Did the ER profile a college kid whose "belly has been hurting for a couple days?" Did his appendix rupture before he got to ER or while waiting five hours to see an ER doctor or the four hour wait to be worked in for surgery? 13 hours from check-in to surgery is excessive, and we don't feel that triage rose to his challenge.

The nurses were very attentive, caring and professional. Also we can't speak highly enough about the Sunshine House, what a great amenity.

Tim and Nancy Bronowski, Lebanon, Ore.

Commissioners must protect rural character

The Court of Appeals decision, following in the wake of the massive defeat of Initiative 933 in Thurston County (by nearly two-thirds of the voters), and the comparable defeat of the county commissioner candidate of the development interests, is yet another wake-up call and message to the county government: STOP WASTING THE TAXPAYERS' MONEY ON APPEALS AND MACHINATIONS TO SUBVERT THE WILL OF THE VOTERS AND START UPHOLDING THE LAW.

The county commissioners need to drop these costly, wrongheaded appeals which the residents of the county clearly do not support, and start acting to protect water, habitat, agricultural land and rural character. Enough is enough. The county's actions are a statewide disgrace and the worst kind of bad government. The courts, the voters, and the Growth Management Hearings Board have all spoken, loud and clear. Is anyone on Lakeridge Drive listening?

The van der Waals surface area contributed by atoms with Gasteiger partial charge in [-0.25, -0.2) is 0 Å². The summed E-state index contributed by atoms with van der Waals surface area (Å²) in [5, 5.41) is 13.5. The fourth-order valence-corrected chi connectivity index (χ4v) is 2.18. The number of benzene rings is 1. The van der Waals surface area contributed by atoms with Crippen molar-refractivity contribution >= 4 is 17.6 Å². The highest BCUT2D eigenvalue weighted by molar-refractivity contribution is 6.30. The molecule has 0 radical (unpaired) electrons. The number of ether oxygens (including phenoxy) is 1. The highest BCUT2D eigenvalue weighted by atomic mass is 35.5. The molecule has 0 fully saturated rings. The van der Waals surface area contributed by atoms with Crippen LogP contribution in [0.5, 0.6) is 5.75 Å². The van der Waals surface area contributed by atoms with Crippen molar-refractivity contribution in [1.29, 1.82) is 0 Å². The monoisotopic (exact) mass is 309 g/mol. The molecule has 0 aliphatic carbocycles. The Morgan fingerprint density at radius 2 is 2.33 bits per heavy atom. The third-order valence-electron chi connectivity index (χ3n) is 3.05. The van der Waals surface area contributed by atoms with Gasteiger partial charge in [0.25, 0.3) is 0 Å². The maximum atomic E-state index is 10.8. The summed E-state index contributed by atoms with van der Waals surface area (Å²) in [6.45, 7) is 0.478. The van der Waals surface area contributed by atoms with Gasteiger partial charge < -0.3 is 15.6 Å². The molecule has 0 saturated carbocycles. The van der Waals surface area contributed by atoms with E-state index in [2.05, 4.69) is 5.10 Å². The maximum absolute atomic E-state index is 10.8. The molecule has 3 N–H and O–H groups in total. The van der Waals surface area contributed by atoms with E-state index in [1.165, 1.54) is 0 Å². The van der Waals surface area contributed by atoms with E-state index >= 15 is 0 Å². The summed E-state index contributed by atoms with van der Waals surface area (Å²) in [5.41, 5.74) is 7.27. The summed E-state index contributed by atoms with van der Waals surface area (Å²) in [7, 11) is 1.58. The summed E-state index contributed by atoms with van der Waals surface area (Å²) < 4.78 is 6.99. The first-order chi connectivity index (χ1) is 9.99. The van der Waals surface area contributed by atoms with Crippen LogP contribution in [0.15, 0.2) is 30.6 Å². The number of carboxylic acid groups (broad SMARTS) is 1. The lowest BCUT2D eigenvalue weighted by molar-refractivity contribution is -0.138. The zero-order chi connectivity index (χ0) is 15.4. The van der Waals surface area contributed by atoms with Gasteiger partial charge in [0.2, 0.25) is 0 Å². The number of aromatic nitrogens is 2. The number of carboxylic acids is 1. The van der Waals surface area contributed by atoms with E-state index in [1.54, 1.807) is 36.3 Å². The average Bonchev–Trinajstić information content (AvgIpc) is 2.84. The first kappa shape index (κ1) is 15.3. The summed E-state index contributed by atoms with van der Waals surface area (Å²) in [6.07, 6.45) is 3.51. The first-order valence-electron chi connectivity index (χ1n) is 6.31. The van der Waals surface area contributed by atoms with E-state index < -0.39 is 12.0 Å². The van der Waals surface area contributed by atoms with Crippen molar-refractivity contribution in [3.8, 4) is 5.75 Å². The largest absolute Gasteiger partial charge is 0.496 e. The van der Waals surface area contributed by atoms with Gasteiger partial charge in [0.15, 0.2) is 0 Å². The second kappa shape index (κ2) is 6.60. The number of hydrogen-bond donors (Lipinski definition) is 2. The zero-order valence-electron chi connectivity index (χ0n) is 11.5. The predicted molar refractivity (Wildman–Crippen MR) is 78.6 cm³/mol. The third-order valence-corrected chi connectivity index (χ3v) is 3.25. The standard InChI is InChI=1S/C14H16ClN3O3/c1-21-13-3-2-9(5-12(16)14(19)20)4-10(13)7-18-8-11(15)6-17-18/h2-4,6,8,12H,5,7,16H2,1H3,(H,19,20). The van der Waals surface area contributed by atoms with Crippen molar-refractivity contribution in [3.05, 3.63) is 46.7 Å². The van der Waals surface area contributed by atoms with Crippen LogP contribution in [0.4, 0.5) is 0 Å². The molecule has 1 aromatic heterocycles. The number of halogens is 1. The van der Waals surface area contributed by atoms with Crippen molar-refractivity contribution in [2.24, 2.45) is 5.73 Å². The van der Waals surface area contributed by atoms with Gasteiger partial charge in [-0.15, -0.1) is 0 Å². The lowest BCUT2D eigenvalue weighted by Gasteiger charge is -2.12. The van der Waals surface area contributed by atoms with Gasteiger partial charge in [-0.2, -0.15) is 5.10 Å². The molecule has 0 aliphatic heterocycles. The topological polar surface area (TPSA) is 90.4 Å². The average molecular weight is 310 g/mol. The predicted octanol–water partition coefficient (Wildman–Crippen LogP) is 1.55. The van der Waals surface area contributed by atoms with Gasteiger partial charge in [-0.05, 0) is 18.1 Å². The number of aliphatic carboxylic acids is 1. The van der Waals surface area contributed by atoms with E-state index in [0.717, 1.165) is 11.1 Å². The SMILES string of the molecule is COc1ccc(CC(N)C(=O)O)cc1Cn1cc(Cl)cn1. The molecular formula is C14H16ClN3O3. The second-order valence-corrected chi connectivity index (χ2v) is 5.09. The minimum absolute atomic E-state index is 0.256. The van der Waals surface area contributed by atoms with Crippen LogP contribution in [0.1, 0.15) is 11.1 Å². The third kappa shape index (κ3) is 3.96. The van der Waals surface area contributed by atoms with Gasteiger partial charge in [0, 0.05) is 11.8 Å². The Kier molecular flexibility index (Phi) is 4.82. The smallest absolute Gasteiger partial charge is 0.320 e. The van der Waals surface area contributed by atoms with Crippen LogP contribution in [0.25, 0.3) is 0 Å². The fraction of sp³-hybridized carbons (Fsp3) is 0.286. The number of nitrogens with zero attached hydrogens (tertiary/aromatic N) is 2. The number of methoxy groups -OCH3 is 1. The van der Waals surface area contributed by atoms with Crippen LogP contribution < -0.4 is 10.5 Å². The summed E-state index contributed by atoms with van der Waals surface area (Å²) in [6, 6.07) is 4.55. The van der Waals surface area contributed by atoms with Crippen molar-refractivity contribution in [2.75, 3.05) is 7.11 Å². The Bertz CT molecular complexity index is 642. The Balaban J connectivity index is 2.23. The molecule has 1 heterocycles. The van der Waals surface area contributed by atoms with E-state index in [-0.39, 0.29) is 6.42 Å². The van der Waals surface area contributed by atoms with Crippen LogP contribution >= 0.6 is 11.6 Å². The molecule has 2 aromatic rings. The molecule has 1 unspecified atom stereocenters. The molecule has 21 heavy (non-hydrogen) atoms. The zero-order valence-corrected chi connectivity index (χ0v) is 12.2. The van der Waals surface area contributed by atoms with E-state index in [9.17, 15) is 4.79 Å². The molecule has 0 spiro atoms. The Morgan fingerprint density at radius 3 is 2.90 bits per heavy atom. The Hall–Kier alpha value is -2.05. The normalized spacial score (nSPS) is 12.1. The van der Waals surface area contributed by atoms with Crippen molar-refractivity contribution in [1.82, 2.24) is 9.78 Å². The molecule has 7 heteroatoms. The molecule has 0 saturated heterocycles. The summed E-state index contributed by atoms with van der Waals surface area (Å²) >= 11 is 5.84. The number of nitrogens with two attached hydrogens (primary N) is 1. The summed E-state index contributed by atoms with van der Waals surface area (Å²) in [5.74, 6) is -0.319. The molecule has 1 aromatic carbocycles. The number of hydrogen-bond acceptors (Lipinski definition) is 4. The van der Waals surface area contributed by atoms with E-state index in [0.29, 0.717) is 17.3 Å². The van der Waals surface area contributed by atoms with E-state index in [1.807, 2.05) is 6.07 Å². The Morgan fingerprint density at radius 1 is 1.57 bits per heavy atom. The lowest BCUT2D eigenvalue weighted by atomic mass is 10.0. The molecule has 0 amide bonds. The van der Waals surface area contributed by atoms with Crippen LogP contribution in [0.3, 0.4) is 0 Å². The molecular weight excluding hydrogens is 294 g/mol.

Vince Cottone, Olympia

Soldiers likely want out of Iraq, too

Letter writer William Brooks suggests that "If folks want to protest, why not protest those insurgents killing our troops." He ignores the fact that the overwhelming majority of those who are fighting U.S. and coalition forces are Iraqi citizens who are themselves protesting the illegal presence of the U.S. military in their country.

He thinks the best way to aid the troops is to support them, strongly implying that any type of dissent should not be allowed to occur.

I do wish that superpatriots like Brooks could point out where in the U.S. Constitution it states that protesting the policies of the government is not allowed during war time, as I have been unable to find that particular passage in my copy of the Constitution.

Finally, Brooks, as a Vietnam veteran, bemoans the behavior of those who dare to criticize the government during a time of war.

When I was stationed in Vietnam, my main hope was that the United States would remove myself and the other military personnel as quickly as possible from that combat zone that I and others were stationed in. I strongly suspect that the soldiers fighting in Iraq for a less than noble cause feel the same way that I did those many years ago.

Cliff Hutchins, Rochester